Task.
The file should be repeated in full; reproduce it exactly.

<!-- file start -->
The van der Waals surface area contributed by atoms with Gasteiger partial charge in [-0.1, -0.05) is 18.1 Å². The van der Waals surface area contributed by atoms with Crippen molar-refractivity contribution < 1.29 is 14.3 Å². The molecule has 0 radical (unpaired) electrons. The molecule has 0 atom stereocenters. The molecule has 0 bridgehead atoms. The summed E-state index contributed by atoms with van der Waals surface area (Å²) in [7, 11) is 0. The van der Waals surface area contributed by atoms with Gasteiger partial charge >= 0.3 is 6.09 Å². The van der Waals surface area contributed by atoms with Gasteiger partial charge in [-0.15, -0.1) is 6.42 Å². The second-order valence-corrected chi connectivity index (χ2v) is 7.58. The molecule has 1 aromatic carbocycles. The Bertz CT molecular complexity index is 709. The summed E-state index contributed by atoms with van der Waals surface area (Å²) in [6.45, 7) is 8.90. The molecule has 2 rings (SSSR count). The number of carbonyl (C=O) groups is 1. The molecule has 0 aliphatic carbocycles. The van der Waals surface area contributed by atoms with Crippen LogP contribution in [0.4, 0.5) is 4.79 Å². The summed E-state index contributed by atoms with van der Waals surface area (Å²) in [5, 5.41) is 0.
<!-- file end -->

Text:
The van der Waals surface area contributed by atoms with Gasteiger partial charge in [-0.1, -0.05) is 18.1 Å². The van der Waals surface area contributed by atoms with Crippen molar-refractivity contribution < 1.29 is 14.3 Å². The molecule has 0 radical (unpaired) electrons. The molecule has 0 atom stereocenters. The molecule has 0 bridgehead atoms. The summed E-state index contributed by atoms with van der Waals surface area (Å²) in [7, 11) is 0. The van der Waals surface area contributed by atoms with Gasteiger partial charge >= 0.3 is 6.09 Å². The van der Waals surface area contributed by atoms with Gasteiger partial charge in [-0.15, -0.1) is 6.42 Å². The second-order valence-corrected chi connectivity index (χ2v) is 7.58. The molecule has 1 aromatic carbocycles. The Bertz CT molecular complexity index is 709. The summed E-state index contributed by atoms with van der Waals surface area (Å²) in [6.45, 7) is 8.90. The molecule has 2 rings (SSSR count). The number of carbonyl (C=O) groups is 1. The molecule has 0 aliphatic carbocycles. The van der Waals surface area contributed by atoms with Crippen LogP contribution in [0.4, 0.5) is 4.79 Å². The summed E-state index contributed by atoms with van der Waals surface area (Å²) in [5, 5.41) is 0.